We're picking up on the sub-series of polls on your use of the Play store from a few weeks ago, but with a new twist: magazines. Prior to I/O 2012, pretty much nobody used the Play store for movies and music (though Google hopes that will change with slightly more full shelves and the Nexus 7), but what about the new magazines section of the store?
When you try to think of companies that have a motivation to sue over smartphone patents involving Android, Fujifilm may very well be close to the bottom of the list, but you'd be wrong. The company has recently filed a lawsuit against Google subsidiary Motorola Mobility for infringing four of its patents.
The brouhaha began back in April 2011 (for those counting, that's a solid four months before Google even announced its acquisition of the company).
Sure, Sprint may be considerably behind the big dogs in the whole LTE rollout thing, but hey, they've already started selling devices with LTE support. Might as well light it up, right? Well, if you live in the Dallas Fort Worth, Houston, San Antonio, Austin, or Kansas City markets, and you own a Sprint LTE phone, you might be surprised to find that you have LTE access now.
According to Sprint 4G Rollout Updates, which has a pretty good track record, users have been reporting that their devices are discovering LTE networks in their areas.
If you've never heard of the Xbox Media Center (XBMC), you can turn in one of your geek cards right now. The open-source streaming media platform is legendary among tinkerers and DIY types, with its long list of features and insane customizations being its major draws. After nearly ten years of active development, the creators are preparing a full Android version complete with video/audio streaming and all the other goodies. Not to be confused with the current remote app (or any of the third-party alternatives) the upcoming XBMC for Android will have almost the full set of functions found in its desktop and stand-alone counterparts.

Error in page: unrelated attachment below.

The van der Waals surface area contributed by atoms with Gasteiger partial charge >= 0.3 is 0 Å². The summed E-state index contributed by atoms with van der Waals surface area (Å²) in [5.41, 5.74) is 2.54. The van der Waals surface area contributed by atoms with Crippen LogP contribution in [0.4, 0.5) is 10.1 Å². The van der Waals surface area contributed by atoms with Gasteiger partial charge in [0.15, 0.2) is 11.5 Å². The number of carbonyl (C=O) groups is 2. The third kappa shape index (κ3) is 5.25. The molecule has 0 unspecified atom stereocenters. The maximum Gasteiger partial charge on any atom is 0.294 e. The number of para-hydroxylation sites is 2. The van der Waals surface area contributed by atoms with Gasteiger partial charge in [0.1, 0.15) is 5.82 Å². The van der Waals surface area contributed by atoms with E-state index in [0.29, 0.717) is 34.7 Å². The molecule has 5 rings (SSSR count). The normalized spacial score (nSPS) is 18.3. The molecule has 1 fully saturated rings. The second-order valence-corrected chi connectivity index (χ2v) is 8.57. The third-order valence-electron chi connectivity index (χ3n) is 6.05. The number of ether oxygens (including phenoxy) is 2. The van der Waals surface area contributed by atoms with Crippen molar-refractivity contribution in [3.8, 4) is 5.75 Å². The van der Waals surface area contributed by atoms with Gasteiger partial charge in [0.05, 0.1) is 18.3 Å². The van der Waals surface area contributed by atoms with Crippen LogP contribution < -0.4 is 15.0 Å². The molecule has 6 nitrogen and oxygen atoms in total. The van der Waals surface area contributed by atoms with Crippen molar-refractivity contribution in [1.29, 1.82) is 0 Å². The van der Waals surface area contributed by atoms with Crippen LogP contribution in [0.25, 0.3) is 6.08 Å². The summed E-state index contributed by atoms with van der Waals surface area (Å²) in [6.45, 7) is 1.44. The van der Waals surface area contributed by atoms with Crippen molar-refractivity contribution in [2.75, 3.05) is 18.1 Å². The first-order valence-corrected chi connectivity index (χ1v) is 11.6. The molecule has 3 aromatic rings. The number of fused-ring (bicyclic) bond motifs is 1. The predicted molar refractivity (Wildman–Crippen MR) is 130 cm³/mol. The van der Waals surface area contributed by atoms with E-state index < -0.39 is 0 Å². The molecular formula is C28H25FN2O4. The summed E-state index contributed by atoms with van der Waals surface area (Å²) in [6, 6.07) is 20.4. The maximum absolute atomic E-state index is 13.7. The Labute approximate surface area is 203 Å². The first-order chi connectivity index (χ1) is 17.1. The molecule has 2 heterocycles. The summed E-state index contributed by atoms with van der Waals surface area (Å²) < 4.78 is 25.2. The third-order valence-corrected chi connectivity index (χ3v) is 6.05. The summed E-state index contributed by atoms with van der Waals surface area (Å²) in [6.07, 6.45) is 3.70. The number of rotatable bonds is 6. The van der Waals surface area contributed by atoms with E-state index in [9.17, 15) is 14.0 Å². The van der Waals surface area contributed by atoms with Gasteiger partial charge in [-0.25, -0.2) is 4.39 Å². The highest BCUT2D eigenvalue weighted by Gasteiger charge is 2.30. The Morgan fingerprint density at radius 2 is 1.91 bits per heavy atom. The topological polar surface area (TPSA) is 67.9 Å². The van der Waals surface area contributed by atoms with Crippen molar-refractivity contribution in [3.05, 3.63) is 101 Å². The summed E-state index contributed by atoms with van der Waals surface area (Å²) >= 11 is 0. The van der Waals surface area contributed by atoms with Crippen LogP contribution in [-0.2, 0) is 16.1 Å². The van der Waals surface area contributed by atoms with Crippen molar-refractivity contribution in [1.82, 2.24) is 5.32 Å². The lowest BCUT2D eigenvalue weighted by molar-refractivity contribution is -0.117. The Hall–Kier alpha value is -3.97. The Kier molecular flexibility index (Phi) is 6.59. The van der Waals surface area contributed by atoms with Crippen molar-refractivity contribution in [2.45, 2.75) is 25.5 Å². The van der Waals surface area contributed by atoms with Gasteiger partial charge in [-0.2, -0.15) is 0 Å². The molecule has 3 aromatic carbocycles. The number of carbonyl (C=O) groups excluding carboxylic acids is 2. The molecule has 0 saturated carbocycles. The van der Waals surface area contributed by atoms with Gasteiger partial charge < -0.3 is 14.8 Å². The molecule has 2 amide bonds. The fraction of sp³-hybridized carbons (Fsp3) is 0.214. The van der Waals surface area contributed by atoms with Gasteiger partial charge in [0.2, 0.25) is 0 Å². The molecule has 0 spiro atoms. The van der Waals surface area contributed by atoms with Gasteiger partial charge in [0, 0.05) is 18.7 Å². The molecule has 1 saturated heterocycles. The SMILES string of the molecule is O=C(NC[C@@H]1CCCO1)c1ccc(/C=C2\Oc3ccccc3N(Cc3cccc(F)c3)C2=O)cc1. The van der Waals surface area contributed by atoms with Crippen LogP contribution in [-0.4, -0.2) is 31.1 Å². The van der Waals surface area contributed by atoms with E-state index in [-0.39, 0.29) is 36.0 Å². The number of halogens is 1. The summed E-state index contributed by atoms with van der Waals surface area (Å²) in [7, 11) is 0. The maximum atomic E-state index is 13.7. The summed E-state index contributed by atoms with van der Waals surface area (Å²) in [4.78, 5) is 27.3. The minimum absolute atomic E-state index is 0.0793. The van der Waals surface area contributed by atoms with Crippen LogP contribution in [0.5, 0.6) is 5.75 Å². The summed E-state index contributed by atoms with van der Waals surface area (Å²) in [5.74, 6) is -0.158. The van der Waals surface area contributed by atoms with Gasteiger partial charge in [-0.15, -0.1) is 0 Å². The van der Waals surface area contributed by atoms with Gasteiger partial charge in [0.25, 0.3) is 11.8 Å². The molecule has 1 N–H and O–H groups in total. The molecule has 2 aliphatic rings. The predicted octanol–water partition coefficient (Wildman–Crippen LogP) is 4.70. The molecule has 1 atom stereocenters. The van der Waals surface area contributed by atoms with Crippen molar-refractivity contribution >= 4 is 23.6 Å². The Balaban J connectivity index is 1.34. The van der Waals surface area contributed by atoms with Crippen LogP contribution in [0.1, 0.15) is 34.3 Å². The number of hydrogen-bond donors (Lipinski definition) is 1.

ASUS tablet fans have been eagerly awaiting the Transformer Pad Infinity TF700 ever since it was announced, bringing a full 1080p screen panel (not to mention some much-needed wireless improvements) to the company's flagship tablet slot. The TF700 isn't scheduled to go on sale in the US until Monday, July 16th, but Office Depot seems to have jumped the gun. They're currently showing the much anticipated tablet as "in stock", presumably ready to roll out to anyone who pays the $499.99 MSRP.
Sure, it's not the big daddy HTC One X that those smug jerks over on AT&T are enjoying, nor is it the Galaxy S III that seems to be stealing all the headlines. But 25 greenbacks for HTC's flagship mid-range device - which still beats out pretty much every phone released from a year or more back, and many since - is hard to pass up. That's the price you'll pay for a new HTC One S on T-Mobile's web store, after an eye-popping limited time discount of $175.
Need some reading for the weekend? Google has you covered. To celebrate the shipping of the first batch of Nexus 7 pre-orders, Google has posted up the full, official, exhaustive changelog for Android 4.1 Jelly Bean.
Covering everything from Accessibility to Widgets, the changelog delivers comprehensive explanations of each and every change users can expect to find in Android's latest iteration, as well as changes to Google apps and the "new Google experience on Android," including Google Search and Google Now.
While Android devices may not be designed to replace the common desktop/laptop, that doesn't mean they can't be used for productivity. And one of the best uses for a device like a tablet is to stay organized. As such, it's not uncommon for users to want to store important documents within their devices. The problem is: how do you get a document from paper to digital without having to go through the trouble of first using a computer?
If there's one thing that sets people off upon purchasing or downloading an app (games in particular), it's opening it up and finding it has in-app purchases.
And this is, generally, a good instinct for consumers to have - hundreds, if not thousands of mobile games blatantly take advantage of people's willingness to nickel-and-dime themselves out of money they would have never otherwise spent buying a game in the first place.
The turn, the river, and the flop. If those three things mean something to you (together, not individually), then you're probably at least a little bit of a Texas Hold 'Em fan. And if you're a Hold 'Em fan, then you may like to play. And if you may like to play, then you probably like to play for free. Good news! The World Series of Poker game is now available for Android courtesy of EA.